Sauerkraut, soufflé, and the smells of Thanksgiving

Thanksgiving is next week.

Shocker, I know. (I mean, we haven’t even finished our candy corn yet.)

But speaking of side dishes…

Robbie and I have been married for 33 years. It’s only been in the past decade, though, that he has fully enjoyed Thanksgiving with me. The first 20 years? They were sort of trial-and-error (more error) on the Turkey-Day front. But then, about 10 years ago, I produced my first perfect sauerkraut.

I know, I know. Who eats sauerkraut at Thanksgiving? Nobody normal, if you ask me. But we learned, back when Robbie and I did our pre-marriage counseling, that we’d have to “adjust our expectations” if we wanted our marriage to thrive. And so, even though I expected a house to smell like turkey on Thanksgiving Day (hello?), I adjusted. I started fixing things the way that Robbie’s mom did. Or trying to, anyway.

Which meant…sauerkraut.

And, like I said, it took 20 years. And more than a few apologies to my side of the family, who would come over on Thanksgiving, walk into our house, and do this:

And honestly? My mother-in-law is an amazing woman (and a fabulous cook), but nobody has ever asked me for her sauerkraut recipe.

Folks have, however, asked how I make carrot soufflé. And if you’re looking for an alternative to sweet potatoes, consider putting this one on the menu. In addition to being something the children will eat (it’s basically sugar, with a few carrots thrown in), the dish comes with two other big holiday plusses: 1. You can make it the day before, and 2. It doesn’t have any overpowering smell.

Here you go:

Want that recipe in a printable form? Click here.

And if you’re reading this and thinking to yourself, “Wait. What? Jodie’s not a food blogger…” you’re right. I only divulge about one recipe per year (and, some would say, even that is too much).

I do, however, love to share BIBLE VERSES. And if you’re looking for a quick and easy way to add the “bread of life” to your Thanksgiving table, I hear you. I want that, too. And so every year, I light a few candles, break out the real napkins, and add a serving of Scripture to every place:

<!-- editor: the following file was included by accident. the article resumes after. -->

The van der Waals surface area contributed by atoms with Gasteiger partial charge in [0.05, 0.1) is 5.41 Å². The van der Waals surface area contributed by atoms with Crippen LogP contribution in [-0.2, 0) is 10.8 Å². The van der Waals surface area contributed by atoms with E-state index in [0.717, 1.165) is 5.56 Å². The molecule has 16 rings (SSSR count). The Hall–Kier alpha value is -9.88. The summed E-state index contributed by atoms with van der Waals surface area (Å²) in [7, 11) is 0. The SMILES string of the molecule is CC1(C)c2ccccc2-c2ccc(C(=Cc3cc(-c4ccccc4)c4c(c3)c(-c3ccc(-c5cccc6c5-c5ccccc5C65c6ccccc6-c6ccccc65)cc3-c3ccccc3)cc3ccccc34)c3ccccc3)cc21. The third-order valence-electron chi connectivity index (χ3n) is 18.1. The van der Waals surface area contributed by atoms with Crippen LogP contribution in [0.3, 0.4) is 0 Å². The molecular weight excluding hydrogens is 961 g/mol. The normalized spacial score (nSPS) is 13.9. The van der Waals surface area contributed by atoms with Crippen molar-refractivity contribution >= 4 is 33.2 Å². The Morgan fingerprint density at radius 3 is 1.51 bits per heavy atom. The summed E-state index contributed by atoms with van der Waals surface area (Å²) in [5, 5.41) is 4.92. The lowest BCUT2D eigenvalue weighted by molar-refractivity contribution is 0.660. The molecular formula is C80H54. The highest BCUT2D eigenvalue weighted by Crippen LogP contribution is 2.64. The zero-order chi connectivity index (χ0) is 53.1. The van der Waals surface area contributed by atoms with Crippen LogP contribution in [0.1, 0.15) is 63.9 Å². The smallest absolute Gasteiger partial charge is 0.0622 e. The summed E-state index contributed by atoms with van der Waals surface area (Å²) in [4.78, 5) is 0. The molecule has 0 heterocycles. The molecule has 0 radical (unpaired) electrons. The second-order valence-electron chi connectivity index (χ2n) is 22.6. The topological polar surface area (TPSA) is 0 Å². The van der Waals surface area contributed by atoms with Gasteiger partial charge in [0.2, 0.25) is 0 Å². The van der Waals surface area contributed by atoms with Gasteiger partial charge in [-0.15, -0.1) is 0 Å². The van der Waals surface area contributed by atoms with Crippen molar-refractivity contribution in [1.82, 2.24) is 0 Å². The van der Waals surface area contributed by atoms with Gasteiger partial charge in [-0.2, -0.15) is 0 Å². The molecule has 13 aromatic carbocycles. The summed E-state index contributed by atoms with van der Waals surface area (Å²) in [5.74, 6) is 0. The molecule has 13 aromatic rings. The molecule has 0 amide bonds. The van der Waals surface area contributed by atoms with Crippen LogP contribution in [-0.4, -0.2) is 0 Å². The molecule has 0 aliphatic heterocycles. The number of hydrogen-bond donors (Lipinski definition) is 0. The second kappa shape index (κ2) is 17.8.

If you like this idea and you want to download some ready-made Thanksgiving verses, click here. I must warn you, though. I always include a verse or two that’s designed to extend grace to the cook, and if you’re soufflé falls flat or you accidentally roast the turkey upside down (been there, done that), just point your guests toward Ephesians 5:4.

Here’s hoping your Thanksgiving is filled with laughter and joy, and a big helping of gratitude. As I count my blessings in 2018, Philippians 1:3 comes to mind. I really do pray for you–my real life and my digital friends–and as the Apostle Paul said: I thank my God every time I remember you.

Truly. ❤️

Leave a Reply


Bake Up Some Love

This blog is not, normally, a place where you’ll find culinary tips or new recipes. And for good reason. Remember the Mac-n-Cheese post last summer? Drain the fat and then add it…

Yeah.

But with Valentine’s Day just around the corner, I thought we might venture into the kitchen once again and bake up a little love. Because who doesn’t love cookies? Or, perhaps more to the point, who doesn’t love easy cookies? (Particularly when the Bible verse that you would be holding up, if you ever got on TV at an NFL game, is Leviticus 3:16: All the fat belongs to the Lord.)

DSC_0014

Anyhow.

You can whip up these simple shortbread hearts in minutes, and then let em chill for an hour or two before rolling them out. (And here’s some good news for the busy baker: NOTHING BAD WILL HAPPEN if you get distracted and forget you are making cookies, and you wind up leaving the dough in the fridge overnight.)

Here’s what you’ll need:

  • 3 sticks butter, softened
  • 1 cup powdered sugar
  • 3 cups all-purpose flour
  • 1/2 tsp. salt
  • 1 tsp. vanilla extract
  • 1/4 cup granulated sugar
  • a heart-shaped cookie cutter

Here’s what you do (and I use a stand mixer, but a hand-held will work just fine):

  1. Mix the butter and powdered sugar together until light and fluffy.
  2. Add the flour and salt, and then the vanilla, and beat well.
  3. Gather the dough into a ball (scrape down the sides of the bowl) and wrap it in something like Press-n-Seal. (Wax paper works, too, or even a zip-lock baggie.) Put the dough ball in the fridge for at least an hour. Maybe even two. Or whatever.
  4. Roll out the dough on a lightly floured surface to 1/4-inch thickness. (Some people like fatter shortbread cookies, so 1/2-inch is fine…you might just need to bake em a little longer). Use your cookie cutter to make heart shapes and place the cut-out cookies on ungreased cookie sheets.
  5. Sprinkle the cookies with granulated sugar.
  6. Bake at 325 degrees for about 20 minutes (you don’t want shortbread to “brown” so take a peek at about the 17-minute mark).
  7. Transfer the cookies to a wire rack to cool, and dust with additional powdered sugar if you like that look.

Depending on the size of your cookie cutter (mine is about two inches long), this recipe yields at least 30 cookies, meaning that you can show the love to at least one other person. And if you don’t have a heart shaped cutter, no worries. Hillary (who requested the theme from Jurrasic Park as part of her wedding prelude) got a set of dinosaur cookie cutters as a shower gift, and I am sure they will work just fine. Better, maybe. Because nothing says I love you like a plate of shortbread stegosauruses and a night at home with Netflix.

 

 

Leave a Reply